• On September 26, 2011, the OIG issued an Investigative Program Advisory Report (IPAR), “Distance Education Fraud Rings,” (ED-OIG/L42L0001) to OPE and FSA.
The purpose of the IPAR was to alert Department officials to a serious vulnerability in distance education programs. Conclusions presented in the IPAR were based on past cases involving numerous individuals who conspired to defraud the Title IV programs through distance education.
Among other actions, OIG recommended that the Department (1) change the regulations to require schools that enroll students exclusively in distance education programs to confirm student identity; (2) designate identity, high school graduation status, and statement of educational purpose as information required to be verified pursuant to the verification of student aid application information requirements;
(3) revise the Department’s Central Processing System and the National Student Loan Data System to identify participants who repeatedly enroll and withdraw;
(4) implement controls in the Department’s personal identification number delivery system to identify and prevent multiple numbers issued to the same email address without confirmation of identity; 8 and (5) issue a Dear Colleague Letter to alert schools about distance education fraud rings. The Department completed a corrective action plan, issued the recommended Dear Colleague Letter, and put in place a number of procedures to address these recommendations.
• Since 2007, the OIG has issued 10 audit reports specific to the distance education environment (see Appendix A). Our work identified instances of noncompliance by schools offering distance education programs. The noncompliance included ineligible students receiving Title IV funds, improper disbursements to students who never started classes, excessive credit balances held by schools, use of incorrect last dates of attendance, incorrect determination of student attendance, lack of documentation to show academic attendance, correspondence programs being considered distance education programs, and unreliable data.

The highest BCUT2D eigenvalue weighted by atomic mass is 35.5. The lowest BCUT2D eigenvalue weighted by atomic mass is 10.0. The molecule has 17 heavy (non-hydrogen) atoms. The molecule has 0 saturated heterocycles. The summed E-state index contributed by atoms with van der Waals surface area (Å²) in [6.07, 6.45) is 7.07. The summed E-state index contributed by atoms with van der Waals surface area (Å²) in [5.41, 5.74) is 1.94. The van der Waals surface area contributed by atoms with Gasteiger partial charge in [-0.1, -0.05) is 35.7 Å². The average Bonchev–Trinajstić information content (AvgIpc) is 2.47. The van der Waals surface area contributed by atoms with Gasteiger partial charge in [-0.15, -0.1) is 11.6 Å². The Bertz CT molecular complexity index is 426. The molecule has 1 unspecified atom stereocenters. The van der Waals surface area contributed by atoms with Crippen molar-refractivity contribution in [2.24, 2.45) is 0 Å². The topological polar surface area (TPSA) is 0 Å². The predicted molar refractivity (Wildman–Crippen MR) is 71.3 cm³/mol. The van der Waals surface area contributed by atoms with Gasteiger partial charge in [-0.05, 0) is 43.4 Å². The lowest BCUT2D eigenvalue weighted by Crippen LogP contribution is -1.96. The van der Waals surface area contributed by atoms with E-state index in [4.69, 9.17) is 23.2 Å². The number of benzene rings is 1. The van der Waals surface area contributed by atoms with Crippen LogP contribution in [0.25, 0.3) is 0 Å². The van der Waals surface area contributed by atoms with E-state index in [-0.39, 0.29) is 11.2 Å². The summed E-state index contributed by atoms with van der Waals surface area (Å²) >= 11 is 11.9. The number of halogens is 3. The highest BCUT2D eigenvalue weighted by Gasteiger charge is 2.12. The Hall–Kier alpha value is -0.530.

• The U.S. Government Accountability Office (GAO) issued a report, “Higher Education: Use of New Data Could Help Improve Oversight of Distance Education,” November 2011, to Congress. GAO’s work focused on four areas: (1) the characteristics of distance education, (2) the characteristics of students participating in distance education, (3) how the quality of distance education is being assessed, and (4) how the Department monitors distance education in its stewardship of Federal student aid funds. GAO recommended that the Department develop a plan on how to use data being collected and to provide input on what data to collect. GAO reported that such information should help to improve the Department’s oversight and monitoring of Title IV funds.
• The Deputy Under Secretary asked FSA and the OIG to initiate a special project to identify schools that participate in the Title IV programs and had high risks of noncompliance with program requirements. FSA and OIG collaborated on the “FSA/OIG Risk Project for Schools Participating in the Title IV Programs” to (1) obtain a shared understanding of actual and potential abuses, (2) identify risk indicators that the Department might use to target schools with a high risk of noncompliance with requirements, and (3) produce a list of high-risk schools based on those risk indicators. FSA and OIG agreed to make distance education the focus of the project because the existing requirements did not clearly address distance education’s unique delivery method or the significant increase in the number of students enrolled in distance education. FSA and OIG identified 27 schools as having a high risk for noncompliance with the Title IV requirements. As a result of the project, FSA conducted program reviews of 25 schools and OIG conducted audits of 2 schools. The two audits identified multiple instances of noncompliance with Title IV requirements specific to distance education.
OIG reports have shown that Title IV funds delivered to students enrolled in programs offered through distance education are susceptible to fraud and abuse. OIG reports have also shown school noncompliance with the Title IV requirements and waste in setting the amount of awards to students. Key risk areas include the verification of a student’s identity, determination of a student’s academic attendance, and the calculation of cost of attendance for students enrolled in distance education programs.
Final Audit Report ED-OIG/A07L0001 Page 13 of 83
Did the Department Adapt Title IV Requirements and Guidance to Mitigate the Unique Risks Inherent in the Distance Education Environment?